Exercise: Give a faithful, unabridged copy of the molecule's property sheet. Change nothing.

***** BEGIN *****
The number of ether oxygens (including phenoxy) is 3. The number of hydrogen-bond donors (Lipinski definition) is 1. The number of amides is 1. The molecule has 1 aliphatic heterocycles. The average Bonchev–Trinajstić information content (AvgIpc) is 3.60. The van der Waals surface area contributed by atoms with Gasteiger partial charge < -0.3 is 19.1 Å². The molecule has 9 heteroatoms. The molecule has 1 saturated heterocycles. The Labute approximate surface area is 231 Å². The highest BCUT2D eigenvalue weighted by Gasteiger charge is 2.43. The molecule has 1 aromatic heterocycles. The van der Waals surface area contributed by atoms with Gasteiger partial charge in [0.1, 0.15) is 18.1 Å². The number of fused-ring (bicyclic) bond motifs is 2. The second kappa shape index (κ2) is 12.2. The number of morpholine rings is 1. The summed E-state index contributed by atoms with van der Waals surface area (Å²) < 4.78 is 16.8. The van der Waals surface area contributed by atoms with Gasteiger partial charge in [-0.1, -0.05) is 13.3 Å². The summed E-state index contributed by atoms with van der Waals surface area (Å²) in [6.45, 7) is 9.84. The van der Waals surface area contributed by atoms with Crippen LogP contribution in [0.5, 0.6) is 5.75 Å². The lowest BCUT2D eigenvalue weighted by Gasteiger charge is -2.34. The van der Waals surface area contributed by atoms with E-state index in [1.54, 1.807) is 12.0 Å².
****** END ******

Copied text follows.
The number of ether oxygens (including phenoxy) is 3. The number of hydrogen-bond donors (Lipinski definition) is 1. The number of amides is 1. The molecule has 1 aliphatic heterocycles. The average Bonchev–Trinajstić information content (AvgIpc) is 3.60. The van der Waals surface area contributed by atoms with Gasteiger partial charge < -0.3 is 19.1 Å². The molecule has 9 heteroatoms. The molecule has 1 saturated heterocycles. The Labute approximate surface area is 231 Å². The highest BCUT2D eigenvalue weighted by Gasteiger charge is 2.43. The molecule has 1 aromatic heterocycles. The van der Waals surface area contributed by atoms with Gasteiger partial charge in [0.1, 0.15) is 18.1 Å². The number of fused-ring (bicyclic) bond motifs is 2. The second kappa shape index (κ2) is 12.2. The number of morpholine rings is 1. The summed E-state index contributed by atoms with van der Waals surface area (Å²) < 4.78 is 16.8. The van der Waals surface area contributed by atoms with Gasteiger partial charge in [-0.1, -0.05) is 13.3 Å². The summed E-state index contributed by atoms with van der Waals surface area (Å²) in [6.45, 7) is 9.84. The van der Waals surface area contributed by atoms with Crippen LogP contribution in [0.5, 0.6) is 5.75 Å². The lowest BCUT2D eigenvalue weighted by Gasteiger charge is -2.34. The van der Waals surface area contributed by atoms with E-state index in [1.54, 1.807) is 12.0 Å².